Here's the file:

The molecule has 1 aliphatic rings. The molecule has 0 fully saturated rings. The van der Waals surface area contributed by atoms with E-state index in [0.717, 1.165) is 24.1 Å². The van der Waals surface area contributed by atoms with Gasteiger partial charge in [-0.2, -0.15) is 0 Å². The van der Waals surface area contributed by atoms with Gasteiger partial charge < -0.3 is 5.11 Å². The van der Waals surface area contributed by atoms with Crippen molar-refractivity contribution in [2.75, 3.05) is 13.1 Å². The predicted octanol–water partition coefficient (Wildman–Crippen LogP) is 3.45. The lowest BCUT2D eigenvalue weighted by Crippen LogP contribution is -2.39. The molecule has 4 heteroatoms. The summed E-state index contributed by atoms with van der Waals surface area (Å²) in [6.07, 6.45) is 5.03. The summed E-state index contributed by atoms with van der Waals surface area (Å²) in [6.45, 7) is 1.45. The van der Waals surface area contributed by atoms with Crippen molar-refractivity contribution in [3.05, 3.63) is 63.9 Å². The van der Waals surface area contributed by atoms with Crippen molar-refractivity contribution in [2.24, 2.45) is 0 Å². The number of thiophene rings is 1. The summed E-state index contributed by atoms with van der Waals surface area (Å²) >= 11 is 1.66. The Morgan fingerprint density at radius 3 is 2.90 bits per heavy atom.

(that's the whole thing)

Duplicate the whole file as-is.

The molecule has 1 aliphatic rings. The molecule has 0 fully saturated rings. The van der Waals surface area contributed by atoms with E-state index in [0.717, 1.165) is 24.1 Å². The van der Waals surface area contributed by atoms with Gasteiger partial charge in [-0.2, -0.15) is 0 Å². The van der Waals surface area contributed by atoms with Gasteiger partial charge < -0.3 is 5.11 Å². The van der Waals surface area contributed by atoms with Crippen molar-refractivity contribution in [2.75, 3.05) is 13.1 Å². The predicted octanol–water partition coefficient (Wildman–Crippen LogP) is 3.45. The lowest BCUT2D eigenvalue weighted by Crippen LogP contribution is -2.39. The molecule has 4 heteroatoms. The summed E-state index contributed by atoms with van der Waals surface area (Å²) in [6.07, 6.45) is 5.03. The summed E-state index contributed by atoms with van der Waals surface area (Å²) in [6.45, 7) is 1.45. The van der Waals surface area contributed by atoms with Crippen molar-refractivity contribution in [3.05, 3.63) is 63.9 Å². The van der Waals surface area contributed by atoms with Crippen molar-refractivity contribution in [2.24, 2.45) is 0 Å². The number of thiophene rings is 1. The summed E-state index contributed by atoms with van der Waals surface area (Å²) >= 11 is 1.66. The Morgan fingerprint density at radius 3 is 2.90 bits per heavy atom.